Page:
“The house style was ’70s before. Not mid-century cool, but the builder’s ’70s,” says Kocsis.
“A lot of builders, especially in subdivisions, have planned and designed two to five years before building, so you can get a brand-new home that’s already dated, design-wise.”
Kocsis and Moore, also former Torontonians, like clean lines and uncluttered homes themselves, so they work with clients to convey that “less is more.”
“We try to show our clients what they really want. Most clients don’t know and that’s why they’re hiring us,” said Kocsis, who moved to Vancouver Island with Moore three years ago to set up their design firm, which was founded in Toronto in 1995.
Aitken and Salituro say they’ve always appreciated their friends’ work. While both have embraced the less-is-more esthetic, they say it takes discipline to stick to the rule of taking something out whenever something new comes in. The benefit, though, is ease of living and an uncluttered life.
When they found this house, both the couple and the designers recognized that it had “good bones,” but that a full gutting was needed to achieve their goals.
Doorways were widened, pocket doors and door headers were removed, and new commercial-grade flooring was installed. While it looks like hardwood, the flooring is actually sturdy vinyl that has the feel of wood grain. It’s used throughout the home, including both bathrooms.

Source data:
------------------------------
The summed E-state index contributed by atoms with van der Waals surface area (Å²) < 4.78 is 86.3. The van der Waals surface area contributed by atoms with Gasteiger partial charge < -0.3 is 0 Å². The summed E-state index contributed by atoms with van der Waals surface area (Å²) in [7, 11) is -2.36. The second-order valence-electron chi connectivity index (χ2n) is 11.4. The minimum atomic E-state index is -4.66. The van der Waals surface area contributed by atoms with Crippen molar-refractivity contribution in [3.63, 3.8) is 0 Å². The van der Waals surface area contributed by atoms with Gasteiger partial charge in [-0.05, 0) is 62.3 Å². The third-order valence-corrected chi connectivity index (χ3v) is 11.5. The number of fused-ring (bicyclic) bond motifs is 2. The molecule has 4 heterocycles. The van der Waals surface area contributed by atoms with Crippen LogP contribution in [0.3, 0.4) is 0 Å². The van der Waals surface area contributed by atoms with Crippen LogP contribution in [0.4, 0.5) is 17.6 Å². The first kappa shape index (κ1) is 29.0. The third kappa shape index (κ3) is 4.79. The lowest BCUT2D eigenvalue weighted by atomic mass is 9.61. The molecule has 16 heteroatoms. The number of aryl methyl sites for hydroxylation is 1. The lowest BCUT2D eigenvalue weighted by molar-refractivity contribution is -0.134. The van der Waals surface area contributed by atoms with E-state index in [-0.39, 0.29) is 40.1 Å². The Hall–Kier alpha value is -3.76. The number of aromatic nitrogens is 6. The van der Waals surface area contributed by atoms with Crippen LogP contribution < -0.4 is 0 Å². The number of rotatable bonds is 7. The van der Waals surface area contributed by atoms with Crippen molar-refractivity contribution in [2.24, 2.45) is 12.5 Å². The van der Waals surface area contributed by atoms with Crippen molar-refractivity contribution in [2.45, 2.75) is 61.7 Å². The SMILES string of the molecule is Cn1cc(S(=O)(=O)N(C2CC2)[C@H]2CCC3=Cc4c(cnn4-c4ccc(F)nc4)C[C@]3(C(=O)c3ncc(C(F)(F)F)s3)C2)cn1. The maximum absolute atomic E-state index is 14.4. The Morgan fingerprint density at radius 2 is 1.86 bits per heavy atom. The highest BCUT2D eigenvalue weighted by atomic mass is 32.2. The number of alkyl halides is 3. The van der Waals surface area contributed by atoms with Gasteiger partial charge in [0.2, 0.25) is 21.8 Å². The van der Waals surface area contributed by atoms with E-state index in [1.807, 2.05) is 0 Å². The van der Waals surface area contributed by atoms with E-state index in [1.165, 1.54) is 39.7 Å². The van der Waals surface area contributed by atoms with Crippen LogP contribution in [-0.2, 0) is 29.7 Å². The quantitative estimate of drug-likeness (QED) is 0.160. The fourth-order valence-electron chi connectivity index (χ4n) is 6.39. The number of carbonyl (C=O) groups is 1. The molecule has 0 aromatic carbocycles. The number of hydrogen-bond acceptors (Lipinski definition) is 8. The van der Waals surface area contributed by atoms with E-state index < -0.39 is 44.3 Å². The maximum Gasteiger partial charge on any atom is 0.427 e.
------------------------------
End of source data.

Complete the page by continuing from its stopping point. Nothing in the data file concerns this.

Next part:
Saved from being demolished were the home’s two fireplaces — the rock-faced fireplace in the living room was left untouched, while a brick fireplace adjacent to the kitchen was repainted black and a thicker mantel was added.
All of the construction work, along with the electrical and plumbing, was done by Greenwater Construction. Baseboard heating was replaced with a more cost-efficient gas furnace and heat pump system.
The designers saved the existing windows, but added new trim and baseboards and painted the walls a uniform white, which helps highlight the couple’s artwork.
The one colour exception was the main wall in the master bedroom, which was painted black to help set off two special artworks Aitken’s mother had acquired: gold temple rubbings from the time their family lived in the Philippines. The designers had the etchings reframed so they can take centre stage in the master bedroom.